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Keep an eye to the sky: Storms are rolling in to the Boston area

A person used an umbrella to protect themself from light snow and rain at the Public Garden in Boston recently.
A person used an umbrella to protect themself from light snow and rain at the Public Garden in Boston recently.Craig F. Walker/Globe Staff

A line of strong storms is approaching the Boston area from the west, the National Weather Service warned.

Wind gusts up to 40 miles per hour and pea-sized hail are possible, the forecasters said. Minor wind damage is possible.

As of 11:28 p.m., 212 customers, mostly in Central and Western Massachusetts, were without power, according to the Massachusetts Emergency Management Agency.

Earlier, the weather service had warned of potentially damaging storms passing through Western and Central Massachusetts.

“Get indoors when these storms approach. Winds may be strong enough to produce minor damage, such as a few downed branches,” forecasters said.

The storms were expected to weaken as they reached Rhode Island and Eastern Massachusetts, forecasters said.

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While thunder, rain, hail, and wind were expected in Massachusetts and other areas of Southern New England, snow was expected to the north.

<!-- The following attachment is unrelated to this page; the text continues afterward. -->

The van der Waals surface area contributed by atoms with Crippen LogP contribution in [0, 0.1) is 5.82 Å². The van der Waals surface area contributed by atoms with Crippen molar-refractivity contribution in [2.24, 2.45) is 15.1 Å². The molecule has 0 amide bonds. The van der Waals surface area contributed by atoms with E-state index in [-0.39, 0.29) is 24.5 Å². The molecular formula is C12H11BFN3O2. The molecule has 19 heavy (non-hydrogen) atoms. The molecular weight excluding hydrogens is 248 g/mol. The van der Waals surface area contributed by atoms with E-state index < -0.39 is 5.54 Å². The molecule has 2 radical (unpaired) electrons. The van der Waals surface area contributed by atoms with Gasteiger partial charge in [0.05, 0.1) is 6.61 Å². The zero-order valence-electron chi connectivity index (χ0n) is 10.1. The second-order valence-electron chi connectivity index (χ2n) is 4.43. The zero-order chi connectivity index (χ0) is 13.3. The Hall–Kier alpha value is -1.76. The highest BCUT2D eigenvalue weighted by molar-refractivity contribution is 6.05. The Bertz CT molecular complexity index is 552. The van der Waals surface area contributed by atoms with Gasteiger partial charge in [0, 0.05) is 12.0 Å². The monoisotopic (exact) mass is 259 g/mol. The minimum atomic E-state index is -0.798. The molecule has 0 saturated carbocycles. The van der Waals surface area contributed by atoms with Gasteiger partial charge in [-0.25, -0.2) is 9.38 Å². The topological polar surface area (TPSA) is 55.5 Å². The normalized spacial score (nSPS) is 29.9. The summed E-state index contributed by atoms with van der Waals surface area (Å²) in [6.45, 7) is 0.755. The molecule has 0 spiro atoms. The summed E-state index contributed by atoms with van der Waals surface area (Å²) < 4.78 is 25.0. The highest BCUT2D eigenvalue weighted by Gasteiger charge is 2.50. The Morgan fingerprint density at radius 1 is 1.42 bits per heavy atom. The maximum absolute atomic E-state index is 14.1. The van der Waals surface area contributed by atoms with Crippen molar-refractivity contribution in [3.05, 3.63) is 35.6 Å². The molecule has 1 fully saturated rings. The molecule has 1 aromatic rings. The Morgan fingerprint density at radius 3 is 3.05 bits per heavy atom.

Mount Washington in New Hampshire could see as much as 10 inches of new snowfall and whiteout conditions, according to Ryan Knapp, a meteorologist at the Mount Washington Observatory.

“By the time the snow tapers, some areas could see as much as 10 inches of new snowfall,” Knapp wrote on the observatory’s website. “However, the high winds will be whipping this up making for whiteout conditions at times and for deep drifts in areas. Additionally, the high winds and cold air will make it feel significantly colder on exposed skin. In fact, the cold air and expected conditions overnight and Thursday will be more in line with mid-December than that of mid-April; so hikers during this timeframe should dress, pack, and prepare as they would for a winter hike.”

A winter weather advisory has also been issued for parts of Northern Maine, which may see up to 8 inches in Madawaska and Fort Kent and as much as 18 inches of snow in Estcourt Station.

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Correspondent Andrew Stanton contributed to this story.


Emily Sweeney can be reached at emily.sweeney@globe.com. Follow her on Twitter @emilysweeney. Martin Finucane can be reached at martin.finucane@globe.com.